5.2. Review by: Karl Strambach.
Mathematical Reviews, MR0742693 (86f:51021).
This book mainly deals with 2- and 3-dimensional locally Euclidean geometries; these are metric geometries realized on a manifold, so that for every point there exists a neighbourhood which is isometrically isomorphic to the unit disc [resp. unit ball] in 2-dimensional [resp. 3-dimensional] Euclidean space. ... The historical remarks in the book stand out, in our opinion, through exactness and, especially, fairness. Since the book is certain to have a broad audience, it certainly will be translated into English. Nevertheless we would recommend the original to many, for we feel the Russian of the authors to be very graphic and expressive (although our knowledge of Russian is limited).
5.3. Review by: Heinrich W Guggenheimer.
Amer. Math. Monthly 96 (4) (1989), 370-373.
The book of Nikulin and Shafarevich gives a very careful, complete, and leisurely introduction to the results of Klein and Poincare on the Clifford-Klein space problem in two and three dimensions and of Jordan-(Fedorov-Schönfliess) in the plane, with attention to some aspects not covered in this historical essay, such as the problem of moduli of the flat torus which opens up vistas of algebraic geometry. The book is well written and edited (I found only 3 typos). It would serve admirably for a one-semester geometry course in a liberal arts college since its prerequisite is only a moderate amount of high school geometry. All topology and algebra is developed in the text. Even complex numbers are developed from first geometric principles.
5.4. Review by: Hugh Cowie Williams.
The Mathematical Gazette 73 (465) (1989), 257-258.
This book will be of interest to those who want to know about the classification of geometries and how this is related to certain types of groups. The book starts off by looking at the geometries on a cylinder, a sphere, a Mobius strip and a torus. All of these are shown to be locally Euclidean which roughly means that if points are near enough together they behave like points on the ordinary Euclidean plane. It is shown how each of these finite surfaces can be mapped onto the plane so that the surface has multiple images on the plane. As these multiple images are equivalent the group of mappings which sends one image into its equivalent images is very important. For the four examples these are all groups of the type known as uniformly discontinuous groups. ... The back cover expects this book to find a place alongside classics such as H Weyl's Symmetry. I do not agree. Basically it is too hard mathematics delivered too rigorously for it to have the breadth of appeal. It is an interesting book, well-written and translated but it takes a lot of hard work to get on top of it. It is not a book that can be dipped into but anyone who is interested in this area will find the effort in reading it rewarded.
Mathematical Reviews, MR0895587 (88i:00007).
This book is a survey of algebra, emphasizing concepts, ideas, applications, and omitting all but the simplest proofs. The author devotes about 100 pages each to rings (including fields) and groups, and 50 to homological algebra; he has in mind a reader who is fairly ignorant in algebra but well versed in the rest of mathematics including theoretical physics. Thus rings are illustrated by function rings and rings of differential operators, quaternions are applied to describe the Hopf bifurcation, and Clifford algebras are invoked to factorize the Dirac equation. Groups are illustrated by simple examples, the symmetry groups of polyhedra and various crystals, but also by more abstract cases such as the Brauer group. ... The author has accomplished the seemingly impossible task of giving a readable survey of a vast area, which should encourage algebra users to delve deeper into the subject.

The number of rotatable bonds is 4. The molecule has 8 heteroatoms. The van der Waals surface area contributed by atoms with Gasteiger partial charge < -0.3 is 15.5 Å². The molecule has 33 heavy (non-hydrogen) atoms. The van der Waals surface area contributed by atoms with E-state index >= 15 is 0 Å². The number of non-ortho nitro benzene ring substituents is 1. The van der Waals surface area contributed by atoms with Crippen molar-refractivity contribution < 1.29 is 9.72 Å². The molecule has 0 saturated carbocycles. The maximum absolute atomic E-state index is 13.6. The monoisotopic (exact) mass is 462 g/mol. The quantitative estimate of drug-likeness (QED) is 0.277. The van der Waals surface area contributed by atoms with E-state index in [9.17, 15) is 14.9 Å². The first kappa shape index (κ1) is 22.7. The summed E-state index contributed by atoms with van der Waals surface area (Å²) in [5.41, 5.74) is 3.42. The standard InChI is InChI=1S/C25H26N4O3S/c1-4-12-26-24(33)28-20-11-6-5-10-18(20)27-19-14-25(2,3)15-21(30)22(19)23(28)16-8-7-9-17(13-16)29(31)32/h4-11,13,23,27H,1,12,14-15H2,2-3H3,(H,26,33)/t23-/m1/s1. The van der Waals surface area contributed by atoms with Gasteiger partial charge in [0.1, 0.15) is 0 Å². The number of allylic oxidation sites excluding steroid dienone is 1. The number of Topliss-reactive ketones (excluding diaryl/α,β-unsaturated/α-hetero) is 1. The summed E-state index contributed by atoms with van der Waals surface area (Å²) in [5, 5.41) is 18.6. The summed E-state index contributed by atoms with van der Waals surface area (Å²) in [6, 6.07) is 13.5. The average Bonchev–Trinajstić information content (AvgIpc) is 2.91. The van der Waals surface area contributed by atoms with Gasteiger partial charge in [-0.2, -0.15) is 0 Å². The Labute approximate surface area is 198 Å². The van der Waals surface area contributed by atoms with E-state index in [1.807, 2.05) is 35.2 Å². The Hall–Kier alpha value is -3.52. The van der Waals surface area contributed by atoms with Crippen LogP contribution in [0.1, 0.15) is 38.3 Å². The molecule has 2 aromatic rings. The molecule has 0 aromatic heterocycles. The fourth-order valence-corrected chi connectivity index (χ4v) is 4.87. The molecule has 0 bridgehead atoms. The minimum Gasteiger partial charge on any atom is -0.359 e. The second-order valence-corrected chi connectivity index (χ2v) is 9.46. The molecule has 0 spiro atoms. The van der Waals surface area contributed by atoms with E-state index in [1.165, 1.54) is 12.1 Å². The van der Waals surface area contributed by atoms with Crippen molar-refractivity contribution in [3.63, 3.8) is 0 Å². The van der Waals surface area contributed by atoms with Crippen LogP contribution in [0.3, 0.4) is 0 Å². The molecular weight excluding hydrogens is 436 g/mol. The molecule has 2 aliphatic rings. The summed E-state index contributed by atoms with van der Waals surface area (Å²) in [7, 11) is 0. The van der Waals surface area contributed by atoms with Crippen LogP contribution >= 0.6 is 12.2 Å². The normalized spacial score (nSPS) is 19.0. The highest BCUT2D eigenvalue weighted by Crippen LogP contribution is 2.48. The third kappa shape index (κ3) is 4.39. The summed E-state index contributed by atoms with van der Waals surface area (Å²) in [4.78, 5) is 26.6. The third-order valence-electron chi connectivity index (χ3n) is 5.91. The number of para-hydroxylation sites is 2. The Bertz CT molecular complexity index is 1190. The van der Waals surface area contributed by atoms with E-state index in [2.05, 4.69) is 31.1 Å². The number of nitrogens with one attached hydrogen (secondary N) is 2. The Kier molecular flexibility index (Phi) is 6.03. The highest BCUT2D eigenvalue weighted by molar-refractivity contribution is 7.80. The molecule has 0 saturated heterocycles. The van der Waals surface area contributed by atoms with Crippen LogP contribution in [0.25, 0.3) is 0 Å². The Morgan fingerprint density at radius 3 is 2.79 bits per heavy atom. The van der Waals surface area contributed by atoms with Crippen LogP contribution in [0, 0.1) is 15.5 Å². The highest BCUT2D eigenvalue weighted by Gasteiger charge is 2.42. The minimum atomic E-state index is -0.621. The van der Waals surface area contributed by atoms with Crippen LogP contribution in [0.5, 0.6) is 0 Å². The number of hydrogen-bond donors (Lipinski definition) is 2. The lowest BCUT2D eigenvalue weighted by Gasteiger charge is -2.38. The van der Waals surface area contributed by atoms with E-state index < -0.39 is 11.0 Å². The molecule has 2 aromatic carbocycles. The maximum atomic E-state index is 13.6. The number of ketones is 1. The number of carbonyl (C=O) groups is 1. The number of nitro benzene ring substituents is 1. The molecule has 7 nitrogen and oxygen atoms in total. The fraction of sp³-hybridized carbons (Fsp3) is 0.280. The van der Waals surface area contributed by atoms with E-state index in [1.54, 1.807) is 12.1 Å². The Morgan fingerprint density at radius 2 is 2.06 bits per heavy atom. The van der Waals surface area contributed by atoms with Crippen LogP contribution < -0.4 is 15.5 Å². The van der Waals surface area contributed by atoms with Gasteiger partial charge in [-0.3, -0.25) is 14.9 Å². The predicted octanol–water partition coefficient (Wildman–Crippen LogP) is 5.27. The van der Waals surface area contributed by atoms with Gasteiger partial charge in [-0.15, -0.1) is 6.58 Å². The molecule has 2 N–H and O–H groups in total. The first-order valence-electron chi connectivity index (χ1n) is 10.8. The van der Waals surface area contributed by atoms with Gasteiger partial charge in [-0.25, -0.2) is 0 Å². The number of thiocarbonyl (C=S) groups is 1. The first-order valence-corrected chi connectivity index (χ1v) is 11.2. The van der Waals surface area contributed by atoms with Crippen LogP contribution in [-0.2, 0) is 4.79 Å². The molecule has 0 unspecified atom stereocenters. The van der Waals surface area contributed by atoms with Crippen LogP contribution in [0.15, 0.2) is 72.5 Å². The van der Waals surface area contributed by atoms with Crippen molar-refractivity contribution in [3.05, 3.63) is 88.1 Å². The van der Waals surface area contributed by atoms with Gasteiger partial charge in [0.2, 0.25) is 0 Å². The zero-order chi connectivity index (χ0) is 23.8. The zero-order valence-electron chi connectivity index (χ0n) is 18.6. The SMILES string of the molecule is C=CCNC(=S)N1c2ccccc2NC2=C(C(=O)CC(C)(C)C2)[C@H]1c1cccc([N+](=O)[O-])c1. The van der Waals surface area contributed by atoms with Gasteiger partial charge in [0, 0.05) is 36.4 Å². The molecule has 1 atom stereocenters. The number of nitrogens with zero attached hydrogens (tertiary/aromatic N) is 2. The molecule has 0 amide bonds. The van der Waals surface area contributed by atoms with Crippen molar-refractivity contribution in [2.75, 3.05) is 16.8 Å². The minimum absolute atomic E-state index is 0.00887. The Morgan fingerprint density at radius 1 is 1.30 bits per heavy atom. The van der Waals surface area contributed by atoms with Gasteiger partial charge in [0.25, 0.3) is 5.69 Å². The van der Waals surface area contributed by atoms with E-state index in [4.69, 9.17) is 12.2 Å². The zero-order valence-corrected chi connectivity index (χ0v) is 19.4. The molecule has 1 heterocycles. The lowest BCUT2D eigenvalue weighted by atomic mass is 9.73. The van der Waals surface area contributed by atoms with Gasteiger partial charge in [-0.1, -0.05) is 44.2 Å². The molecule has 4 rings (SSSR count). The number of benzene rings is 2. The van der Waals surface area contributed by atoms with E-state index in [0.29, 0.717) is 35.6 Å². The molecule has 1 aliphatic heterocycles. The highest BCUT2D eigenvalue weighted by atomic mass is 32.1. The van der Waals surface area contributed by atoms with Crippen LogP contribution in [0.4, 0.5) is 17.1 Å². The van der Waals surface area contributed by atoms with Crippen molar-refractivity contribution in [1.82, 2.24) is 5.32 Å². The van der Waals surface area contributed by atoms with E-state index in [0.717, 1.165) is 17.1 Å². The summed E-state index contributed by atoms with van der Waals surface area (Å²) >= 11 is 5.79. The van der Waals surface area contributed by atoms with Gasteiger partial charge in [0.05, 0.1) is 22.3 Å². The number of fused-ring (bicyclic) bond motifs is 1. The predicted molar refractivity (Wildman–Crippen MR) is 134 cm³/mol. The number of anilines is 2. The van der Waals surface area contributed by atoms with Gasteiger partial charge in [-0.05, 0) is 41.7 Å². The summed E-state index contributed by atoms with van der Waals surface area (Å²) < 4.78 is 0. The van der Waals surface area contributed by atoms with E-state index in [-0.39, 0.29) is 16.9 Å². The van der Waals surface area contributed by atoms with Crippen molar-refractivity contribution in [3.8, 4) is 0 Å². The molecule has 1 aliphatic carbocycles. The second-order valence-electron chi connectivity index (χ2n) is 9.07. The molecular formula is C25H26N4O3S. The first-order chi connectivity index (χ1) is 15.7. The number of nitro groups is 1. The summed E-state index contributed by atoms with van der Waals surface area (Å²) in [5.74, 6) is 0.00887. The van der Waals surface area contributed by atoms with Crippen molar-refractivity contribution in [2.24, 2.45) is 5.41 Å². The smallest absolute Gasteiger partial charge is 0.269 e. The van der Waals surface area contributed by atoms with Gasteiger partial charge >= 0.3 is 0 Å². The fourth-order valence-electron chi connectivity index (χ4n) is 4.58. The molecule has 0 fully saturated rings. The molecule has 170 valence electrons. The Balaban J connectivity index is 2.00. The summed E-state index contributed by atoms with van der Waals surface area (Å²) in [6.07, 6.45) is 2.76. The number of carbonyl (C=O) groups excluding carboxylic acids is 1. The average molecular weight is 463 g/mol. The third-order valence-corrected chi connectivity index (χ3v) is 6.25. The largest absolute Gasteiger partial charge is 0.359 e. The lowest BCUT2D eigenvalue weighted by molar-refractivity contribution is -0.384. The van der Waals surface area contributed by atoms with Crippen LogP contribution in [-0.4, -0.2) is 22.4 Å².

6.2. Review by: Nick Lord.
The Mathematical Gazette 75 (471) (1991), 120-121.
"This book makes no pretence to teach algebra; it is merely an attempt to talk about it. ... What is algebra? Is it a branch of mathematics, a method or a frame of mind?" These remarks, from the beginning of the book under review by the distinguished Russian mathematician I R Shafarevich, clearly set it apart as something very unusual. The author's aim is to provide a systematic survey of present-day algebraic notions and theories built around a framework of key examples (many reflecting Shafarevich's own interests in number theory and algebraic geometry) and applications of algebra (within mathematics and within science) with a view loosely to uphold his thesis that (p 8): "Anything which is the object of mathematical study ... can be "coordinatised" or "measured". However, for such a coordinatisation the "ordinary" numbers are by no means adequate. Conversely, when we meet a new type of object, we are forced to construct (or to discover) new types of "quantities" to coordinatise them. The construction and the study of the quantities arising in this way is what characterises the place of algebra in mathematics. ..." There are few proofs in full, but there is an exhilarating combination of sureness of foot and lightness of touch in the exposition (faithfully reflected in Miles Reid's translation) which transports the reader effortlessly across the whole spectrum of algebra: from fields, rings, modules to finite geometries and Lie algebras; from finite groups to Lie and algebraic groups; from representation theory to homological algebra and K-theory. ... The challenge to Ezekiel, "Can these bones live?" is, all too often, the reaction of students when introduced to the bare bones of the concepts and constructs of modem algebra. Shafarevich's book - which reads as comfortably as an extended essay - breathes life into the skeleton and will be of interest to many classes of readers; certainly beginning postgraduate students would gain a most valuable perspective from it but also, as a unique work of high-level popularisation, both the adventurous undergraduate and the established professional mathematician will find a lot to enjoy within its pages and all would charge the author with undue modesty in the quotation at the start of this review.